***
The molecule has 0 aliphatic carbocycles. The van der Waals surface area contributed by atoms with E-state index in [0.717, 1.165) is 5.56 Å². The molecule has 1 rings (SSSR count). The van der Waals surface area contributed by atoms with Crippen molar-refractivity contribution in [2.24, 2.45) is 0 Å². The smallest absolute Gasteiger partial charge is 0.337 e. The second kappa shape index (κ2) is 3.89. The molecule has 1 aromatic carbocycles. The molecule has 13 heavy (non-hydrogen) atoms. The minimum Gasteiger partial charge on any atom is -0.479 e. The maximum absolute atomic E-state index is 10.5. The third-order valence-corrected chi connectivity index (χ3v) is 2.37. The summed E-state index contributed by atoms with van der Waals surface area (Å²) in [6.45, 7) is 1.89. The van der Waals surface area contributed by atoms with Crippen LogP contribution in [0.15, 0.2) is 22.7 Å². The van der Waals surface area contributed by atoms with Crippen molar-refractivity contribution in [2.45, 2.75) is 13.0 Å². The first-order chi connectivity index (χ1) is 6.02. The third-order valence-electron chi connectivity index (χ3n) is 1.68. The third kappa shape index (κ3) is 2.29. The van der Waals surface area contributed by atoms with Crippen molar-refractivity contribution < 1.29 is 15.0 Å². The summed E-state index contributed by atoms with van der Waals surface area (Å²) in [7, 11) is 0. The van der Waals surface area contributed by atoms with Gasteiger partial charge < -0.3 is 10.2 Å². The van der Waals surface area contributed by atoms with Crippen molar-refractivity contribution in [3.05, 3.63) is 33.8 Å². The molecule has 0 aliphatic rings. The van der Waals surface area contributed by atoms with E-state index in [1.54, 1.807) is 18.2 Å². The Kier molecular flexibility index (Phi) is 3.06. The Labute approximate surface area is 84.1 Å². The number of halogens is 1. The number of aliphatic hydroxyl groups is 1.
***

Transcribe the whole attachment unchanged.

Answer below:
The molecule has 0 aliphatic carbocycles. The van der Waals surface area contributed by atoms with E-state index in [0.717, 1.165) is 5.56 Å². The molecule has 1 rings (SSSR count). The van der Waals surface area contributed by atoms with Crippen molar-refractivity contribution in [2.24, 2.45) is 0 Å². The smallest absolute Gasteiger partial charge is 0.337 e. The second kappa shape index (κ2) is 3.89. The molecule has 1 aromatic carbocycles. The molecule has 13 heavy (non-hydrogen) atoms. The minimum Gasteiger partial charge on any atom is -0.479 e. The maximum absolute atomic E-state index is 10.5. The third-order valence-corrected chi connectivity index (χ3v) is 2.37. The summed E-state index contributed by atoms with van der Waals surface area (Å²) in [6.45, 7) is 1.89. The van der Waals surface area contributed by atoms with Crippen LogP contribution in [0.15, 0.2) is 22.7 Å². The van der Waals surface area contributed by atoms with Crippen molar-refractivity contribution in [2.45, 2.75) is 13.0 Å². The first-order chi connectivity index (χ1) is 6.02. The third-order valence-electron chi connectivity index (χ3n) is 1.68. The third kappa shape index (κ3) is 2.29. The van der Waals surface area contributed by atoms with Crippen molar-refractivity contribution < 1.29 is 15.0 Å². The summed E-state index contributed by atoms with van der Waals surface area (Å²) in [7, 11) is 0. The van der Waals surface area contributed by atoms with Gasteiger partial charge < -0.3 is 10.2 Å². The van der Waals surface area contributed by atoms with Crippen molar-refractivity contribution in [3.05, 3.63) is 33.8 Å². The molecule has 0 aliphatic rings. The van der Waals surface area contributed by atoms with E-state index in [1.54, 1.807) is 18.2 Å². The Kier molecular flexibility index (Phi) is 3.06. The Labute approximate surface area is 84.1 Å². The number of halogens is 1. The number of aliphatic hydroxyl groups is 1.